But developing micro-robots for biological applications is replete with novel challenges, not the least of which is developing a biologically safe propulsion system that can operate while submersed in unusual fluid media—such as blood, saliva, or even spinal fluid—at the micron scale. Edd et al. propose a propulsion system for their swimming surgical micro-robot that mimics the natural propulsion systems of bacteria and spermatozoa. Biomimetic Propulsion, supra. Bacteria locomotion is, of course, particularly adapted to the viscous fluids in found in biological systems. Id. For these systems, which rely on flagella and cilia to swim, propulsion is achieved through “effective use of the viscous drag produced from the spinning tail. . . . Whereas typical motors exhibit undesirable effects due to the increased influence of viscosity, flagella and cilia depend completely on this to function.” Id. Thus, Edd et al. proposes to use carbon nanotubes to create synthetic flagella, which propel the micro-robot. Id. Carbon nanotubes, according to Edd et al., are an ideal choice inasmuch as they are “sufficiently elastic to allow easy conformation into a helical shape when revolved in a viscous medium” and have “relatively non-reactive surfaces with strong covalent bonds to minimize any degradation caused by the biological surroundings.” Id. Carbon nanotubes also can be fabricated at the micron scale in relatively short time. Id. But as the authors confess, “This system contains components of many different scales, significantly increasing the difficulty of fabrication.” Id. Moreover, while theoretically provocative and ostensibly safe to biological systems, the system proposed by Edd et al. is unproven and, thus, potentially unreliable.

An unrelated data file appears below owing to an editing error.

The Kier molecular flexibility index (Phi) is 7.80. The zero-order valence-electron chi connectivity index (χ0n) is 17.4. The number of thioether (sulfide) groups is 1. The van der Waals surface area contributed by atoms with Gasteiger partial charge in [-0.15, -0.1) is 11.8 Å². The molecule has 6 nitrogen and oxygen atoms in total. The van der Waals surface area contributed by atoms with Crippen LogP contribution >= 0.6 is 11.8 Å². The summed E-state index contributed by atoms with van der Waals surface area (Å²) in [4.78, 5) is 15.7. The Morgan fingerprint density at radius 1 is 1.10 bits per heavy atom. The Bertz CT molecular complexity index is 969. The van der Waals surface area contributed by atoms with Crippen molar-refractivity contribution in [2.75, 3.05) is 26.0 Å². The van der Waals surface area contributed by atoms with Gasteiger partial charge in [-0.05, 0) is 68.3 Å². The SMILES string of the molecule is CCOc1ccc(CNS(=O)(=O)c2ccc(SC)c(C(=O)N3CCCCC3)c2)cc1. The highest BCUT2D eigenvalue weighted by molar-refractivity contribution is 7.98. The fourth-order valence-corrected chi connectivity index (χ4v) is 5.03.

Of course, marine propulsion systems have been developing for centuries—from oars and sails to jet devices and nuclear drives. On large marine vessels, the screw propeller is probably the most common propulsion device, but centrifugal pumps also are frequently used to move a vessel through water. Lesser known alternatives to propellers and pumps, though, have been inspired by the naturally efficient propulsion systems of fish and other marine life. In 1964, for instance, the United States Patent & Trademark Office issued a patent for a “Hydrodynamic Traveling Wave Propulsion Apparatus,” which purports to simulate “the undulating motion made by the body of a swimming fish.” U.S. Pat. No. 3,154,043 (issued Oct. 27, 1964). Other notable devices include an “Undulating Surface Driving System,” U.S. Pat. No. 3,221,702 (issued Dec. 7, 1965), a “Mechanism for Generating Wave Motion,” U.S. Pat. No. 6,029,294 (issued Feb. 29, 2000), and a “Fluid Forcing Device,” U.S. Pat. No. 5,611,666 (issued Mar. 18, 1997); see also U.S. Pat. No. 5,820,342 (issued Oct. 13, 1998) (a “Fluid Forcing Device with a Fluted Roller Drive”). These propulsion systems are described in more detail below, but in general, each of these systems includes an undulating control surface that interacts with the surrounding fluid (water) to produce reactionary forces that propel a vessel through the fluid.